• Some fixes of dubious value: Some of the fixes work backwards; for example, clearing my browser's cache will actually slow down my Web browser, although it will save a bit of drive space. It also wanted to disable Acrobat Reader's automatic updates, even though Acrobat is one of the most exploited applications out there, and disabling its updates would create a massive security hole. Finally, it suggested disabling a variety of "unnecessary" startup items which were actually quite important to the proper or intended operation of my system (Quicken's automatic downloads, parts of IIS that I use for development, MSN Messenger).

Competitive products

Bottom line for business

Before I discuss the issues I had, I want to make something clear: my test PC is a system used to develop software, and as a result its application loadout and configuration is going to be a bit different from the average user's.

My biggest concern with the product was the inaccuracy of its suggestions. If I had allowed System Mechanic to repair the "problems" it found on my system without my hands-on inspection first, parts of my PC would no longer work right (Quicken, some development tools, MSN Messenger), I would have two major security problems (Java and Acrobat Reader no longer being updated), and I would lose my old file archive (I deliberately never empty my Recycle Bin).

Some of these, I was not terribly surprised about (for example, parts of IIS being enabled are indeed a security problem on the typical desktop) but some were surprising (calling MSN Messenger, the Acrobat Reader updater, and Quicken's synchronizer "unnecessary"). For this particular system, I would never let System Mechanic run in an automated mode, and I would be cautious about allowing much of its functionality to run in an automated form on a typical business or consumer machine as well.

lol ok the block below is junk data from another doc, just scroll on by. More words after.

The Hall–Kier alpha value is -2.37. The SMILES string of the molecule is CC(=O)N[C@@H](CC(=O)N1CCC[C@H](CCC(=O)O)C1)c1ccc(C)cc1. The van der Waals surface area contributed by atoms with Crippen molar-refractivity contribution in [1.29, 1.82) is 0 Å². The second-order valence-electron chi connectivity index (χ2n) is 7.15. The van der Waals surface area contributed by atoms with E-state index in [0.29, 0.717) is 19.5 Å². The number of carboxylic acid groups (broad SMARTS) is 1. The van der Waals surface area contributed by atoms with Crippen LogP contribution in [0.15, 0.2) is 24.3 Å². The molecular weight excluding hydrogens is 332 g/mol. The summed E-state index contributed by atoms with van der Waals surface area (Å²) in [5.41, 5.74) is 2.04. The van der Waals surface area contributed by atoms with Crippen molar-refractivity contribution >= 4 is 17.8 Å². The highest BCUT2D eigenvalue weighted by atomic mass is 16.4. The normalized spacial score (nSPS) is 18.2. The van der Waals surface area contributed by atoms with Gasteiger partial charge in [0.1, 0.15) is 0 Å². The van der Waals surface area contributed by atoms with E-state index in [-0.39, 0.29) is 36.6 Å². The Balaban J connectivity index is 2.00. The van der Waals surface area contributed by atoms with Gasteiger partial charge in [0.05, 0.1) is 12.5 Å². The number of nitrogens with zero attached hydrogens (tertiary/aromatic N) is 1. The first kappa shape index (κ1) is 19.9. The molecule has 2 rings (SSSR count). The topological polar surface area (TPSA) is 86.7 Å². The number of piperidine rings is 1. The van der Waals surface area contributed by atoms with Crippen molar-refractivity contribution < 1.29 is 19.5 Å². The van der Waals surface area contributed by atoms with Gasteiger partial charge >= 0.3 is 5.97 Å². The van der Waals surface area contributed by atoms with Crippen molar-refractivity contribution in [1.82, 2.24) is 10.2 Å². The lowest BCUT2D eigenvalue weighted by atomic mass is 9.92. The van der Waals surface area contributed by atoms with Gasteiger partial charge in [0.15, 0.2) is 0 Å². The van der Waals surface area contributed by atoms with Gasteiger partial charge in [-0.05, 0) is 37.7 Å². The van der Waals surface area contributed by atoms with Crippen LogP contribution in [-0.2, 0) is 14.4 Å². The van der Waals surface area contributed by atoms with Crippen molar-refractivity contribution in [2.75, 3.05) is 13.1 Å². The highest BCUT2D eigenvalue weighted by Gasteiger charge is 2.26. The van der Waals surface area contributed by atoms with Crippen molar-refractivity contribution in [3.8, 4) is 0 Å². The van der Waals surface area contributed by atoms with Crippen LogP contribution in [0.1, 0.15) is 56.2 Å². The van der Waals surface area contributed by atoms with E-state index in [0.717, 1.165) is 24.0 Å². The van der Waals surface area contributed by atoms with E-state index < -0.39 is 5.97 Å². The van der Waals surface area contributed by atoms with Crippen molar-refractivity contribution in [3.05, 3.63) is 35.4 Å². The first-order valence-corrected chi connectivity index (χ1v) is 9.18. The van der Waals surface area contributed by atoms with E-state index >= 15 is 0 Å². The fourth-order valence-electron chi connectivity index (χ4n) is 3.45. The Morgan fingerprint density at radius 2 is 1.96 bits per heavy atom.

That being said, System Mechanic has the potential to save busy people a ton of time, without a doubt. Even though I personally feel that it requires supervision, it still uncovered a few problems that I normally never would have discovered on my own. It also has a set of tools to do things that I simply cannot do on my own, or I would not bother to do without a tool like this. Some examples of these tasks are registry backup (I just backup the entire system), defragmentation of the registry, hard drive scanning, checking for broken shortcuts, and RAM defragmentation. I think that even with System Mechanic's accuracy issues, in the hands of a knowledgeable user who is discerning about what they allow it to do, a ton of time can be saved and new life can be breathed into a PC that would otherwise be headed for the scrapheap.

User rating

Have you encountered or used System Mechanic? If so, what do you think? Rate your experience and compare the results to what other TechRepublic members think. Give your own personal review in the TechRepublic Community Forums or let us know if you think we left anything out in our review.

Read our field-tested reviews of hardware and software in TechRepublic's Product Spotlight newsletter, delivered each Thursday. We explain who would use the product and describe what problem the product is designed to solve. Automatically sign up today!


Justin James is the Lead Architect for Conigent.

Editor's Picks